Health Center - Brain and Nervous System

Brain and nervous system problems can affect one's central command system, potentially impairing memory and the ability to perform daily activities. Learning to live with or supporting someone with a neurological condition is challenging. We're here to help. Learn about the symptoms, causes, prevention and treatment of these disorders.

Stroke Symptoms Checklist

woman holding a clipboardWhat is a stroke?

A stroke happens when a blood vessel carrying oxygen and nutrients to the brain is either blocked by a clot (ischemic stroke) or ruptures (hemorrhagic stroke). When this occurs, part of the brain no longer receives the oxygen it needs, and the tissue in that area starts to die.

Transient ischemic attacks (TIAs) consist of stroke-like symptoms, which go away shortly after starting and produce no lasting damage. Even if your symptoms disappear entirely, it is critical that you follow up with a health care professional to address your risk for future stroke.

Warning signs of stroke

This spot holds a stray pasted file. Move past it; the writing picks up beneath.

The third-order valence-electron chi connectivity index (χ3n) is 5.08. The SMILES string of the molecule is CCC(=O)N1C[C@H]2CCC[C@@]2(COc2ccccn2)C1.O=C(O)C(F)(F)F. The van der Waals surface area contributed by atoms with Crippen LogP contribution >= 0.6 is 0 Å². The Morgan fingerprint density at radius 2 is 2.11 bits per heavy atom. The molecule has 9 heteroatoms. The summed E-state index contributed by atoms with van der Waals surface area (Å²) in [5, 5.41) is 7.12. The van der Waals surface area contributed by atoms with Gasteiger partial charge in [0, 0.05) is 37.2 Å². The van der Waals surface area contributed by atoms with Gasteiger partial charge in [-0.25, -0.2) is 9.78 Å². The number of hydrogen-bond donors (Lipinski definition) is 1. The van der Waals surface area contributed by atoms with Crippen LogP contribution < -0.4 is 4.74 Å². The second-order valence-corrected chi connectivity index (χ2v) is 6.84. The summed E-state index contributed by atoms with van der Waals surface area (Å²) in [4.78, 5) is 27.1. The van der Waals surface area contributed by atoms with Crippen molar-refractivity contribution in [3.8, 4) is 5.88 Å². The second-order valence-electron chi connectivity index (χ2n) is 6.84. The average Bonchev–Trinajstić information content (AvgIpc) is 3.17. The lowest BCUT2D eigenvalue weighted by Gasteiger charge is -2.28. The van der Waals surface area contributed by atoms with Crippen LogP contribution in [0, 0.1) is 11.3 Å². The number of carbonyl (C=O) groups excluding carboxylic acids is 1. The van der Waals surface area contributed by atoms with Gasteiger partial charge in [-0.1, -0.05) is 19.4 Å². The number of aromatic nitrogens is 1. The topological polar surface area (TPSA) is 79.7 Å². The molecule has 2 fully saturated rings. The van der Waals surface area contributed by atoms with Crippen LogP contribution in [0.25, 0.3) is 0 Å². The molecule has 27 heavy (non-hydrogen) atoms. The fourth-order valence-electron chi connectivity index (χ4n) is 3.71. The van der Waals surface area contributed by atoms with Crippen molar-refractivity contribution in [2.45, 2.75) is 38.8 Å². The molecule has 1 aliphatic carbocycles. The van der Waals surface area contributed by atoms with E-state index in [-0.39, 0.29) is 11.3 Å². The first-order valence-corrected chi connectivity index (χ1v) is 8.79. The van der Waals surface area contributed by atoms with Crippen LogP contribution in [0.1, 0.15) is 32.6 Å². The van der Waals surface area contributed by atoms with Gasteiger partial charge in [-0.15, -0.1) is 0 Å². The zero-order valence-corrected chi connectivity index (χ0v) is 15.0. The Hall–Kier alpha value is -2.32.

• Sudden numbness or weakness of the face, arm or leg, especially on one side of the body
  • Sudden confusion, trouble speaking or understanding others
  • Sudden trouble seeing in one or both eyes
  • Sudden dizziness, loss of coordination or balance or trouble walking
  • Sudden severe headache with no obvious cause

What to do if you think you're having a stroke

If you experience any of the warning signs above, call 9-1-1 and get to a hospital as soon as possible. Don't wait to see if your symptoms improve or disappear. Treatments are available, and the sooner you can get to the hospital, the better your chance of a positive outcome.

Risk Factors for stroke

Risk factors are cumulative, so reducing even one will lower your overall risk of having a stroke.

act F.A.S.T for stroke

Quick action can greatly minimize the damage inflicted by a stroke. If you think someone may be having a stroke, the National Stroke Association recommends to Act F.A.S.T. with this simple test:

FACE: Ask the person to smile. Does one side of the face droop?

ARMS:  Ask the person to raise both arms. Does one arm drift downward?

SPEECH: Ask the person to repeat a simple sentence. Are the words slurred? Can he/she repeat the sentence correctly?

TIME: If the person shows any of these symptoms, time is important. Call 911 or get to the hospital fast. Brain cells are dying.